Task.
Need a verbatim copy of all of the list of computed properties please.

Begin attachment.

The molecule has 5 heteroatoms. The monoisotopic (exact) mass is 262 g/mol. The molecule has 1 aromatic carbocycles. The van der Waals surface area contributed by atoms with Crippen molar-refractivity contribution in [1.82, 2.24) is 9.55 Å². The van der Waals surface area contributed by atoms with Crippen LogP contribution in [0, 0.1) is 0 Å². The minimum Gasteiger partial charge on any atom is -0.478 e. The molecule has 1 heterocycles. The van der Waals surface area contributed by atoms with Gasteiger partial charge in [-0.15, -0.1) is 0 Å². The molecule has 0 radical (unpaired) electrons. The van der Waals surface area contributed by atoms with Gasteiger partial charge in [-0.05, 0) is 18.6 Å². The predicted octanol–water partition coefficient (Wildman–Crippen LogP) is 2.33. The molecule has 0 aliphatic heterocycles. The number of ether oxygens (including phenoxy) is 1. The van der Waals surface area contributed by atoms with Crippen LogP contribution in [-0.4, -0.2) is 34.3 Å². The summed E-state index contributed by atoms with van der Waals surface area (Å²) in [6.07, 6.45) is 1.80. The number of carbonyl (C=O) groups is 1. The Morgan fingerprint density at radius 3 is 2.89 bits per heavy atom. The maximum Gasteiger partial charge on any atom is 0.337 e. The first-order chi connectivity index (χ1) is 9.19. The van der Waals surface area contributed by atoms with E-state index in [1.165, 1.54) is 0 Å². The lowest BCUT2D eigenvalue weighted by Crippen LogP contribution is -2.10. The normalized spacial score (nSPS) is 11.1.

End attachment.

The molecule has 5 heteroatoms. The monoisotopic (exact) mass is 262 g/mol. The molecule has 1 aromatic carbocycles. The van der Waals surface area contributed by atoms with Crippen molar-refractivity contribution in [1.82, 2.24) is 9.55 Å². The van der Waals surface area contributed by atoms with Crippen LogP contribution in [0, 0.1) is 0 Å². The minimum Gasteiger partial charge on any atom is -0.478 e. The molecule has 1 heterocycles. The van der Waals surface area contributed by atoms with Gasteiger partial charge in [-0.15, -0.1) is 0 Å². The molecule has 0 radical (unpaired) electrons. The van der Waals surface area contributed by atoms with Gasteiger partial charge in [-0.05, 0) is 18.6 Å². The predicted octanol–water partition coefficient (Wildman–Crippen LogP) is 2.33. The molecule has 0 aliphatic heterocycles. The number of ether oxygens (including phenoxy) is 1. The van der Waals surface area contributed by atoms with Crippen LogP contribution in [-0.4, -0.2) is 34.3 Å². The summed E-state index contributed by atoms with van der Waals surface area (Å²) in [6.07, 6.45) is 1.80. The number of carbonyl (C=O) groups is 1. The Morgan fingerprint density at radius 3 is 2.89 bits per heavy atom. The maximum Gasteiger partial charge on any atom is 0.337 e. The first-order chi connectivity index (χ1) is 9.19. The van der Waals surface area contributed by atoms with E-state index in [1.165, 1.54) is 0 Å². The lowest BCUT2D eigenvalue weighted by Crippen LogP contribution is -2.10. The normalized spacial score (nSPS) is 11.1.